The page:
Dir: Simon Wincer. US. 2003. 50mins.
A prequel to 1979 family classic The Black Stallion, The Young Black Stallion, Disney's first live-action dramatic movie made specifically for giant screen exhibition, is, predictably, strong on visuals and weak on story. A Christmas Day opening in the US on 51 IMAX screens yielded a first-weekend per-screen average of $12,352, suggesting a decent long term take though one well short of the biggest IMAX hits. International results will depend on the availability of giant screen cinemas in any given territory, but with the right timing - most moviegoers are likely to want to see the film on school holiday outings to large-screen-equipped theme parks or entertainment centres - The Young Black Stallion could eventually turn out to be a profitable experiment for Disney.
The film's strengths and weaknesses are largely dictated by the possibilities and limitations of the large-screen format. With a running time of just 50 mins (fairly standard for the format), for example, the film has little chance to build up dramatic momentum. The story, set in 1945 North Africa and based on the last novel from Black Stallion creator Walter Farley, has a similar shape to that of the original film, only this time the fiery wild stallion is befriended by Neera (Tamimi), a young girl lost in the desert. Neera brings the stallion back to her family casbah and enters him in a local race in an effort to restore the fortunes of her kindly grandfather (Romanus, from The Sopranos).
The script by Jeanne Rosenberg (who, together with producer Fred Roos, also worked on the original movie) attempts to give the film some intimate moments, but the story always feels skimpy and dramatic tension only really builds during the climactic horse race.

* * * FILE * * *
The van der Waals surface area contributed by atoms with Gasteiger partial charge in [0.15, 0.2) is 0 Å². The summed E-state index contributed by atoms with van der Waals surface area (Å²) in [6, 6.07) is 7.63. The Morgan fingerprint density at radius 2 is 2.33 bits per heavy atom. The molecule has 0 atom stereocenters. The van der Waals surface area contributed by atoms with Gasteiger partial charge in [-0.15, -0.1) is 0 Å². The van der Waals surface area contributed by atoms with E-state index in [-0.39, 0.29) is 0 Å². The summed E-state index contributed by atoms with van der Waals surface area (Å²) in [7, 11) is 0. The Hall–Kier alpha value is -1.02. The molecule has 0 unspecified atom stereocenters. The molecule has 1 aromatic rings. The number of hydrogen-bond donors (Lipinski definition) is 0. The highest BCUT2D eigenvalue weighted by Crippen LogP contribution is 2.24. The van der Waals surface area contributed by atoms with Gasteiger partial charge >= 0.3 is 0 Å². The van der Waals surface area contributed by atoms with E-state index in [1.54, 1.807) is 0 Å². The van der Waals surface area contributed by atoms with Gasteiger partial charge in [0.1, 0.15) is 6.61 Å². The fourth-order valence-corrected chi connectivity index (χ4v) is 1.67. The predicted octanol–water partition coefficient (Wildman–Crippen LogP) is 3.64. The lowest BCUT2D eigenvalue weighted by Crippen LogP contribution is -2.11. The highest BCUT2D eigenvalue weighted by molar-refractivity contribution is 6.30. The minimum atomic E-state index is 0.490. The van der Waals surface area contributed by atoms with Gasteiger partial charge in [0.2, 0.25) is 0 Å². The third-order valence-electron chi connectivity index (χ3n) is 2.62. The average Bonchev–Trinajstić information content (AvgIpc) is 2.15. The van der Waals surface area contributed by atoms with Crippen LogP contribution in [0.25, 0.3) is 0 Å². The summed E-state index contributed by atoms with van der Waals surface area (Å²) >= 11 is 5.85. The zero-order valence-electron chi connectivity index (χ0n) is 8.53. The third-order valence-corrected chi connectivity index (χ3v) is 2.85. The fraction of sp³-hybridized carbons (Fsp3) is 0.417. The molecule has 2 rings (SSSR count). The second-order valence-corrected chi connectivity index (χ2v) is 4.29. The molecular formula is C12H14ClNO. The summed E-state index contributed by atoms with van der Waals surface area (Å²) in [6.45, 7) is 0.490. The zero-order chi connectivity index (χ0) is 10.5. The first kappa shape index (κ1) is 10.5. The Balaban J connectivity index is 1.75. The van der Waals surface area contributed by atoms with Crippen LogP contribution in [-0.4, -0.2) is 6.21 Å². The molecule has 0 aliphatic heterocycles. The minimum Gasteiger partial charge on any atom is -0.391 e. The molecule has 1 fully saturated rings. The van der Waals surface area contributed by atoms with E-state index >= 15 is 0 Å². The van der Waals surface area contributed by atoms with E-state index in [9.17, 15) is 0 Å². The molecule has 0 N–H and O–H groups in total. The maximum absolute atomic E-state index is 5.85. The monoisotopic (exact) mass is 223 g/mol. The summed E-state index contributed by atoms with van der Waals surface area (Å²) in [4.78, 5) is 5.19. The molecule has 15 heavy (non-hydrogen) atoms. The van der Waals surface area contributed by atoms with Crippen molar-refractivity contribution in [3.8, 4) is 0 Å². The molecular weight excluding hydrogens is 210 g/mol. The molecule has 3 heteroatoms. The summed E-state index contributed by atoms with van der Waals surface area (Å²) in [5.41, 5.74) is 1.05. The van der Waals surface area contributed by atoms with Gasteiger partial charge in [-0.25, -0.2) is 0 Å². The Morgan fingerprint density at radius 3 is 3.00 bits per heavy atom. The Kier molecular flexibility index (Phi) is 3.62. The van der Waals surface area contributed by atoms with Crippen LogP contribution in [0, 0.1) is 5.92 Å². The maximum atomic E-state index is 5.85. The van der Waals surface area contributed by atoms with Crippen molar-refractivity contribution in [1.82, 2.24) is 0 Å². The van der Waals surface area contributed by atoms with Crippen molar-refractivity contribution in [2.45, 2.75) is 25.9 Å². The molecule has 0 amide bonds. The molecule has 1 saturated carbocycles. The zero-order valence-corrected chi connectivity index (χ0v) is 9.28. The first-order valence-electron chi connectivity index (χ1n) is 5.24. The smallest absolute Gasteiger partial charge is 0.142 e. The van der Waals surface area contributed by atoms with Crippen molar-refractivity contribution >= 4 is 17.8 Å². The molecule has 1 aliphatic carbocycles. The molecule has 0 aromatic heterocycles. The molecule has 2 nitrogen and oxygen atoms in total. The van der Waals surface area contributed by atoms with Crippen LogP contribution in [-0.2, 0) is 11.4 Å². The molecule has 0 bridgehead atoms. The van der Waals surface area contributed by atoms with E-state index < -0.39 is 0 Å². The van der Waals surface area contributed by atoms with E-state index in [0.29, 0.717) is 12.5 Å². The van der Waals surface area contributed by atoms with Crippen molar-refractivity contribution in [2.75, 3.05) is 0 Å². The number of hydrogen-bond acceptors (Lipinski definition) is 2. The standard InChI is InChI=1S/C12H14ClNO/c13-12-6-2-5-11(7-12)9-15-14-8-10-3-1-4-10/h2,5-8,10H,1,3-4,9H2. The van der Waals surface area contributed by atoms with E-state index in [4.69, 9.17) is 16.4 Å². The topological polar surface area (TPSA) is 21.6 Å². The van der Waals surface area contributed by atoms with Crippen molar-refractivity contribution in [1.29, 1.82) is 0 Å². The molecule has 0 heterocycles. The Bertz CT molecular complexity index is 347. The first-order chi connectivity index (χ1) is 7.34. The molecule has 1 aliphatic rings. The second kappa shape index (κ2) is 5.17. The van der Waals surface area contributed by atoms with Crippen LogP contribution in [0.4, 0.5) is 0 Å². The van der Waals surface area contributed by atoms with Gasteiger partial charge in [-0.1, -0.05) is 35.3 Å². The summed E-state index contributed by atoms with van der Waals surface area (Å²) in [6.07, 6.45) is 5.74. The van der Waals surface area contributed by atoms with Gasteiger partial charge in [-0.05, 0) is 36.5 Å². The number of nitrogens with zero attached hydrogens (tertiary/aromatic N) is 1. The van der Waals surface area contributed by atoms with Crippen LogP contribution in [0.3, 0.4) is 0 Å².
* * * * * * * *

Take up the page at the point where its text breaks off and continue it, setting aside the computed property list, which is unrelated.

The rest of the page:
Tamimi, a US-born schoolgirl of Mexican/Palestinian heritage, is appealing and fairly capable in her first acting role. Other performers include famous Moroccan jockey Al Ameri as the villain of the story.
The strengths of the piece are its use of the large-screen format to deliver arresting and astoundingly detailed images of some beautiful animals and striking locations. Australian director Simon Wincer has worked successfully with animals before (on Free Willy and Phar Lap) and the animal shots here have a sheen and sensuality that will win over even non-horse lovers. Wincer does a particularly impressive job staging the race finale, getting a surprising amount of movement out of his bulky large-format cameras.
Director of photography Reed Smoot (an award-winning large-format veteran with credits including Journey Of Man, Mysteries Of Egypt and Shackleton's Antarctic Adventure) delivers some gorgeous desert vistas and dizzying helicopter shots. The film was shot in Namibia and South Africa and although locations occasionally clash the countries make a mostly credible stand in for North Africa itself.
One minor annoyance resulting from the use of the large-screen format is the film's looped dialogue (IMAX cameras are too noisy to allow dialogue to be recorded on set). The less than perfect synching - and the American accents of the younger actors - sometimes makes the film feel like a culturally incongruous Disney cartoon.
Prod cos: Walt Disney Pictures
US dist: Buena Vista Pictures
Exec prods: Jeanne Rosenberg, Kathleen Kennedy
Prods: Fred Roos, Frank Marshall
Scr: Jeanne Rosenberg, based on the novel by Walter Farley and Steven Farley
Cinematography: Reed Smoot
Prod des: Paul Peters
Eds: Bud Smith, Terry Blythe
Costume des: Jo Katsaras
Music: William Ross
Main cast: Richard Romanus, Biana G Tamimi, Patrick Elyas, Gerard Rudolf, Ali Al Ameri